Postby MrMorden » Wed Apr 06, 2016 12:33 pm

deckofficer wrote:Since this thread is now 3 years dormant, I would like to hear from the Allegro owners and their more recent experiences. It appears to be the ever elusive "good bang for the buck" type of a/c. I found a 2005 with only 105 hours with asking price of $40K. It has the extra wing tanks.

There doesn't seem to be any updates on the AllegroLSA web site and has me wondering if it is another orphaned a/c like the recent demise of Flight Design?


First, FD airplanes are not orphans! FD USA is still in full operation and delivering airplanes. I ordered and received parts from them a week ago. Their European operation is going through a cash squeeze created by some of their creditors not paying them, but that is hopefully about to be resolved.

As for the Allegro, I don't know for sure if they are "orphaned" or not. Their website is minimal, but still up. You could contact them through the www.fantasyairusa.com website. An allegro for $40k could make a fun airplane. You could always convert it to E-LSA and then factory support becomes much less of an issue.
Andy Walker
Athens, GA
Sport Pilot ASEL, LSRI
2007 Flight Design CTSW E-LSA

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deckofficer
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Re: Time to talk about Allegro's

Postby deckofficer » Wed Apr 06, 2016 3:20 pm

MrMorden wrote:
deckofficer wrote:Since this thread is now 3 years dormant, I would like to hear from the Allegro owners and their more recent experiences. It appears to be the ever elusive "good bang for the buck" type of a/c. I found a 2005 with only 105 hours with asking price of $40K. It has the extra wing tanks.

There doesn't seem to be any updates on the AllegroLSA web site and has me wondering if it is another orphaned a/c like the recent demise of Flight Design?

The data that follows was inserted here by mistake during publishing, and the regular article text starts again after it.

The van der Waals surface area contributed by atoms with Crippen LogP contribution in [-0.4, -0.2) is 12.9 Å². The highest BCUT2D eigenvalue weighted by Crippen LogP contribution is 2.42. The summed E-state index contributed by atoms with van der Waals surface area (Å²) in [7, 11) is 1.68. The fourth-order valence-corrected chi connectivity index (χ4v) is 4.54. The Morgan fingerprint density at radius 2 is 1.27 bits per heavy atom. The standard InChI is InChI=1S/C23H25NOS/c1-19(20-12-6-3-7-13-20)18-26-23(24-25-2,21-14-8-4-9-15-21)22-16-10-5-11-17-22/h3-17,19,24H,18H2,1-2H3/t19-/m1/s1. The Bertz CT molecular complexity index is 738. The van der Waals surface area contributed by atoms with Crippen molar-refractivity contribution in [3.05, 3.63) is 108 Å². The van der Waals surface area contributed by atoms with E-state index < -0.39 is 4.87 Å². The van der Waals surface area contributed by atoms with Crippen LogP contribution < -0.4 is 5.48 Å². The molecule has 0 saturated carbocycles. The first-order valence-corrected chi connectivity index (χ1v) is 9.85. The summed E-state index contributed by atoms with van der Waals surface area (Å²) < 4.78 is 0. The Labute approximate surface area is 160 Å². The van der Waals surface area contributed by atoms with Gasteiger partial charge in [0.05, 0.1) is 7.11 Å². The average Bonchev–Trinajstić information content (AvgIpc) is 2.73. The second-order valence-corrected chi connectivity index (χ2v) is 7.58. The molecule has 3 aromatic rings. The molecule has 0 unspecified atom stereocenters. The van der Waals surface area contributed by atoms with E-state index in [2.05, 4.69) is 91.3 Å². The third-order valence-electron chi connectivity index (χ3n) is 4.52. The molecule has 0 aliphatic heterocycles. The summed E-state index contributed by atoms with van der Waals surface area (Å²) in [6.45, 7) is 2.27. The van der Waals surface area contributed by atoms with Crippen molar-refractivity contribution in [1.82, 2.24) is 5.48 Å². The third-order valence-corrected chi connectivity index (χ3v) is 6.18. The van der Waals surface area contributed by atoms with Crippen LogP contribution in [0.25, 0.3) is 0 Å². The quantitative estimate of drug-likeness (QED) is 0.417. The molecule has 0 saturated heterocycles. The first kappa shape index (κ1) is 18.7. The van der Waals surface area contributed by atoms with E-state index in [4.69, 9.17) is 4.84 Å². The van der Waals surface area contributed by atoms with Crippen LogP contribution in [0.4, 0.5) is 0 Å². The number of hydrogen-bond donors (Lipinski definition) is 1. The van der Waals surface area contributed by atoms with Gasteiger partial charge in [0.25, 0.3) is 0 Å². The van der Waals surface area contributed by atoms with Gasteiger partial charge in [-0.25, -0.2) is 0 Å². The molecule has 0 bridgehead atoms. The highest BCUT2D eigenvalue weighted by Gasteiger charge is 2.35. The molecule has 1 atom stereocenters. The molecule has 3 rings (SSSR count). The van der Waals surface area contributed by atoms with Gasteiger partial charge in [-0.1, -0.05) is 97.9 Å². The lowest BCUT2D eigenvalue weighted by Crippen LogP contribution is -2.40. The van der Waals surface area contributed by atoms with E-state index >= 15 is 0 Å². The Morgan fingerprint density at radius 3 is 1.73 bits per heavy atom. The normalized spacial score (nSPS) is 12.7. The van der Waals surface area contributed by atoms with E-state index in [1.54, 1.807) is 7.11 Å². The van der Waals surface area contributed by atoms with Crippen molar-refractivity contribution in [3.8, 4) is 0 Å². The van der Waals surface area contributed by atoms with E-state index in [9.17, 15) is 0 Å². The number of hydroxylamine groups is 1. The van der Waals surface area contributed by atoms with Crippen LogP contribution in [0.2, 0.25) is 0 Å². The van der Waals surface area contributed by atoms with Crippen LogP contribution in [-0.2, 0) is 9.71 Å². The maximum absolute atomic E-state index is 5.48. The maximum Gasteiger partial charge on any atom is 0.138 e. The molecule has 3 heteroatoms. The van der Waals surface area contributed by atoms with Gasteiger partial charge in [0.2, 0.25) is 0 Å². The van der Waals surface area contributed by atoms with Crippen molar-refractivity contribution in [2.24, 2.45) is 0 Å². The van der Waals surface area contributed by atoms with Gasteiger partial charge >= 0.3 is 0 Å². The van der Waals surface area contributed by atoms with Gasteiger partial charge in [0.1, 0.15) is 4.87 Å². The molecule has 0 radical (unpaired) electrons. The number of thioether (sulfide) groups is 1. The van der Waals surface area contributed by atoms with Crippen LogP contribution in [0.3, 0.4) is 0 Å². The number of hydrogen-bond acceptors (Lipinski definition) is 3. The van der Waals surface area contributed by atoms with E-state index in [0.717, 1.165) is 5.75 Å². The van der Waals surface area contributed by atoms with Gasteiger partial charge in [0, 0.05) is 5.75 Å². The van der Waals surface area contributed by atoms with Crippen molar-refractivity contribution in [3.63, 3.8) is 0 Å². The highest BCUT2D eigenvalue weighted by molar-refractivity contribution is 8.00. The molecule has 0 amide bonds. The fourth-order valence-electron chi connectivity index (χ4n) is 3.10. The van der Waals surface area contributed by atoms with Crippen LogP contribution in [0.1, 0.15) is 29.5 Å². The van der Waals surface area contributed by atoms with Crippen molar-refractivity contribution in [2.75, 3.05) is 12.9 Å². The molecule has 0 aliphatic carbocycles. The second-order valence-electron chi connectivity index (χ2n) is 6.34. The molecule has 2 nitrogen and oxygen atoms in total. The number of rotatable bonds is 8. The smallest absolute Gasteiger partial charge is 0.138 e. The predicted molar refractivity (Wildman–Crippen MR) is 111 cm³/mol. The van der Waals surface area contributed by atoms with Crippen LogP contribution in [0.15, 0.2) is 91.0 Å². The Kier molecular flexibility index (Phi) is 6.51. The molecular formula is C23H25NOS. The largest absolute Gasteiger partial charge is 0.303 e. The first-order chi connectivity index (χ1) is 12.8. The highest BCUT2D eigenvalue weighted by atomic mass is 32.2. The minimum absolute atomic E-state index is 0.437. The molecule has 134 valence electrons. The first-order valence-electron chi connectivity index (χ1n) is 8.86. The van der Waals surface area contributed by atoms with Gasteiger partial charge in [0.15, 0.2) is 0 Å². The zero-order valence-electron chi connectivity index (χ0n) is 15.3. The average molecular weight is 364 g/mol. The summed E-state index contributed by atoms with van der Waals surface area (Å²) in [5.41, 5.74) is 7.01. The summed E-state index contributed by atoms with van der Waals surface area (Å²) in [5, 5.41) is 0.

First, FD airplanes are not orphans! FD USA is still in full operation and delivering airplanes. I ordered and received parts from them a week ago. Their European operation is going through a cash squeeze created by some of their creditors not paying them, but that is hopefully about to be resolved.

As for the Allegro, I don't know for sure if they are "orphaned" or not. Their website is minimal, but still up. You could contact them through the http://www.fantasyairusa.com website. An allegro for $40k could make a fun airplane. You could always convert it to E-LSA and then factory support becomes much less of an issue.


The Allegro in question is home built so already is experimental. The builder is now in his 70's and had only kept the plane in hopes one of his kids wanted to learn to fly, but they didn't. He moved it from his own grass strip to a local airport to have a friend sell it for him. After talking with this friend it appears he has really babied this plane, more so than what Rotax needs. Such as take offs at 4800 rpm and cruise at 3800 rpm. Didn't even know that was even possible on the 81 hp Rotax. Looking at the pictures (I'll be getting more that are higher resolution) it looks factory built with the exception of "Expermental" placards and lettering on the fuselage. Normal going prices are in the mid $50K range so it appears a $15K reduction for being a homebuilt. As a E-LSA it will be nice to be able to add an ifly 740 without jumping through the hoops of a certified a/c.
Bob
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Former USHGA and NCHGA

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Re: Time to talk about Allegro's

Postby 3Dreaming » Wed Apr 06, 2016 3:35 pm

I had an Allegro once. I took it in on trade for a used CTSW. Sold it for $25,000. It had a little damage, but could have been fixed and flying for $40,000. It had been damaged more than once, and the people I talked to who had flown it didn't think much of it. Some were even a little afraid of it. I never flew the airplane , so I can't say. They said the CT was a much better flying airplane.